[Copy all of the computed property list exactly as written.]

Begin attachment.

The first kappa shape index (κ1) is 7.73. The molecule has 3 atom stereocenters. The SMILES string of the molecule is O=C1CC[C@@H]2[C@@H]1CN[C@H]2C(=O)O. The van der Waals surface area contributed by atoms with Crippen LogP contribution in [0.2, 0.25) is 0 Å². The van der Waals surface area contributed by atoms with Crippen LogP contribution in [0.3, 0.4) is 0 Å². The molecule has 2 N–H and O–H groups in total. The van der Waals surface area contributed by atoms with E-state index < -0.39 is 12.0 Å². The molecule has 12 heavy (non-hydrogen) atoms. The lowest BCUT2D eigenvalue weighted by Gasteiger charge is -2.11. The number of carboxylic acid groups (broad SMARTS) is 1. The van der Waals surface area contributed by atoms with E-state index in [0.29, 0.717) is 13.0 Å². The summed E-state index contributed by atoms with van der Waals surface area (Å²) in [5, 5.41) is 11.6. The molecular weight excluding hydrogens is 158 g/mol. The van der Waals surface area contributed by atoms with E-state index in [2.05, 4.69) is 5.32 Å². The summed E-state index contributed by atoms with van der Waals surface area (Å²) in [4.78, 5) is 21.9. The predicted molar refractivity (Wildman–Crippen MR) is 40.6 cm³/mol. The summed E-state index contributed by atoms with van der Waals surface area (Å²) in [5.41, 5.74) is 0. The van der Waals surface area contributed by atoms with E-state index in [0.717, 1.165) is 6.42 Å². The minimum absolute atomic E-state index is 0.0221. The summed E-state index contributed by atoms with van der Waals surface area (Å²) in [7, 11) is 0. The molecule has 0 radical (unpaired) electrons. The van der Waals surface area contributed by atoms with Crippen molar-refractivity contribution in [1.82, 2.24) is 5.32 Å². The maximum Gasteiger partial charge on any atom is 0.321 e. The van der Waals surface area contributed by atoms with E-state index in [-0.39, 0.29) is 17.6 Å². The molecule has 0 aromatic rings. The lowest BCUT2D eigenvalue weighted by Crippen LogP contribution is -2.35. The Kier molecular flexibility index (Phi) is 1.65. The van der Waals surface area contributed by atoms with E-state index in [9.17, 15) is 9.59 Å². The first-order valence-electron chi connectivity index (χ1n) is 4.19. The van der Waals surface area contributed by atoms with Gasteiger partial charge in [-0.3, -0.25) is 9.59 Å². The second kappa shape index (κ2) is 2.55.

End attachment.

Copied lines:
The first kappa shape index (κ1) is 7.73. The molecule has 3 atom stereocenters. The SMILES string of the molecule is O=C1CC[C@@H]2[C@@H]1CN[C@H]2C(=O)O. The van der Waals surface area contributed by atoms with Crippen LogP contribution in [0.2, 0.25) is 0 Å². The van der Waals surface area contributed by atoms with Crippen LogP contribution in [0.3, 0.4) is 0 Å². The molecule has 2 N–H and O–H groups in total. The van der Waals surface area contributed by atoms with E-state index < -0.39 is 12.0 Å². The molecule has 12 heavy (non-hydrogen) atoms. The lowest BCUT2D eigenvalue weighted by Gasteiger charge is -2.11. The number of carboxylic acid groups (broad SMARTS) is 1. The van der Waals surface area contributed by atoms with E-state index in [0.29, 0.717) is 13.0 Å². The summed E-state index contributed by atoms with van der Waals surface area (Å²) in [5, 5.41) is 11.6. The molecular weight excluding hydrogens is 158 g/mol. The van der Waals surface area contributed by atoms with E-state index in [2.05, 4.69) is 5.32 Å². The summed E-state index contributed by atoms with van der Waals surface area (Å²) in [4.78, 5) is 21.9. The predicted molar refractivity (Wildman–Crippen MR) is 40.6 cm³/mol. The summed E-state index contributed by atoms with van der Waals surface area (Å²) in [5.41, 5.74) is 0. The van der Waals surface area contributed by atoms with E-state index in [0.717, 1.165) is 6.42 Å². The minimum absolute atomic E-state index is 0.0221. The summed E-state index contributed by atoms with van der Waals surface area (Å²) in [7, 11) is 0. The molecule has 0 radical (unpaired) electrons. The van der Waals surface area contributed by atoms with Crippen molar-refractivity contribution in [1.82, 2.24) is 5.32 Å². The maximum Gasteiger partial charge on any atom is 0.321 e. The van der Waals surface area contributed by atoms with E-state index in [-0.39, 0.29) is 17.6 Å². The molecule has 0 aromatic rings. The lowest BCUT2D eigenvalue weighted by Crippen LogP contribution is -2.35. The Kier molecular flexibility index (Phi) is 1.65. The van der Waals surface area contributed by atoms with E-state index in [9.17, 15) is 9.59 Å². The first-order valence-electron chi connectivity index (χ1n) is 4.19. The van der Waals surface area contributed by atoms with Gasteiger partial charge in [-0.3, -0.25) is 9.59 Å². The second kappa shape index (κ2) is 2.55.